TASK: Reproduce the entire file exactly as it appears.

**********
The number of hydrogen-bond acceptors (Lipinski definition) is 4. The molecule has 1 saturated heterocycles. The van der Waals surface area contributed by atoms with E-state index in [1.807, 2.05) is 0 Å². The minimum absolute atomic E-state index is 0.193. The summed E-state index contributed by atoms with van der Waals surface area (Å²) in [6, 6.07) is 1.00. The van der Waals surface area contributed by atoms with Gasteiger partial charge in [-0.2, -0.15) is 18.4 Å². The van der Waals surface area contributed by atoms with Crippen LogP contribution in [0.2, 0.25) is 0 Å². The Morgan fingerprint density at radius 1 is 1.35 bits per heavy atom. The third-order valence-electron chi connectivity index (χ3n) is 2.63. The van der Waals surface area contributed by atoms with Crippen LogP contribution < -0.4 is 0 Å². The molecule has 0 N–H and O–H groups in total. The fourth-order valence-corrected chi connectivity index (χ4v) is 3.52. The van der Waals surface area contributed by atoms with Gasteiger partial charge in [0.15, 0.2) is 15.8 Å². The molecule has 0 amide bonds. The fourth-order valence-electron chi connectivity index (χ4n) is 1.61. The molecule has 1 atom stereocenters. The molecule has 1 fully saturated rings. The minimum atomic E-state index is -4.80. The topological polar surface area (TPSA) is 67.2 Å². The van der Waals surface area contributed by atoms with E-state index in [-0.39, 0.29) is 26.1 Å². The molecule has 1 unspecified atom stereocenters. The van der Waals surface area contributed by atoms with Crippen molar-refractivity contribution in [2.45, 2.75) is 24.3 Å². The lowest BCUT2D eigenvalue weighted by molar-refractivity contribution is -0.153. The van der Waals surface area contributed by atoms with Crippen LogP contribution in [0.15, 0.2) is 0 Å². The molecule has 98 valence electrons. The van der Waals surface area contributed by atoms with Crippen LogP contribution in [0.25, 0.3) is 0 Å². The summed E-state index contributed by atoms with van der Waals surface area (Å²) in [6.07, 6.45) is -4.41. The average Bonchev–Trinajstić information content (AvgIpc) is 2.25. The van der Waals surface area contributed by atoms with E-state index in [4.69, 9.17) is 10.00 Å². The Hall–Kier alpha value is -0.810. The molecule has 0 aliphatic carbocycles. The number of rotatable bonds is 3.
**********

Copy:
The number of hydrogen-bond acceptors (Lipinski definition) is 4. The molecule has 1 saturated heterocycles. The van der Waals surface area contributed by atoms with E-state index in [1.807, 2.05) is 0 Å². The minimum absolute atomic E-state index is 0.193. The summed E-state index contributed by atoms with van der Waals surface area (Å²) in [6, 6.07) is 1.00. The van der Waals surface area contributed by atoms with Gasteiger partial charge in [-0.2, -0.15) is 18.4 Å². The van der Waals surface area contributed by atoms with Crippen LogP contribution in [0.2, 0.25) is 0 Å². The Morgan fingerprint density at radius 1 is 1.35 bits per heavy atom. The third-order valence-electron chi connectivity index (χ3n) is 2.63. The van der Waals surface area contributed by atoms with Crippen LogP contribution < -0.4 is 0 Å². The molecule has 0 N–H and O–H groups in total. The fourth-order valence-corrected chi connectivity index (χ4v) is 3.52. The van der Waals surface area contributed by atoms with Gasteiger partial charge in [0.15, 0.2) is 15.8 Å². The molecule has 0 amide bonds. The fourth-order valence-electron chi connectivity index (χ4n) is 1.61. The molecule has 1 atom stereocenters. The molecule has 1 fully saturated rings. The minimum atomic E-state index is -4.80. The topological polar surface area (TPSA) is 67.2 Å². The van der Waals surface area contributed by atoms with E-state index in [-0.39, 0.29) is 26.1 Å². The molecule has 1 unspecified atom stereocenters. The van der Waals surface area contributed by atoms with Crippen molar-refractivity contribution in [2.45, 2.75) is 24.3 Å². The lowest BCUT2D eigenvalue weighted by molar-refractivity contribution is -0.153. The van der Waals surface area contributed by atoms with Crippen LogP contribution in [0.15, 0.2) is 0 Å². The molecule has 98 valence electrons. The van der Waals surface area contributed by atoms with Crippen LogP contribution in [0.25, 0.3) is 0 Å². The summed E-state index contributed by atoms with van der Waals surface area (Å²) in [6.07, 6.45) is -4.41. The average Bonchev–Trinajstić information content (AvgIpc) is 2.25. The van der Waals surface area contributed by atoms with E-state index in [4.69, 9.17) is 10.00 Å². The Hall–Kier alpha value is -0.810. The molecule has 0 aliphatic carbocycles. The number of rotatable bonds is 3.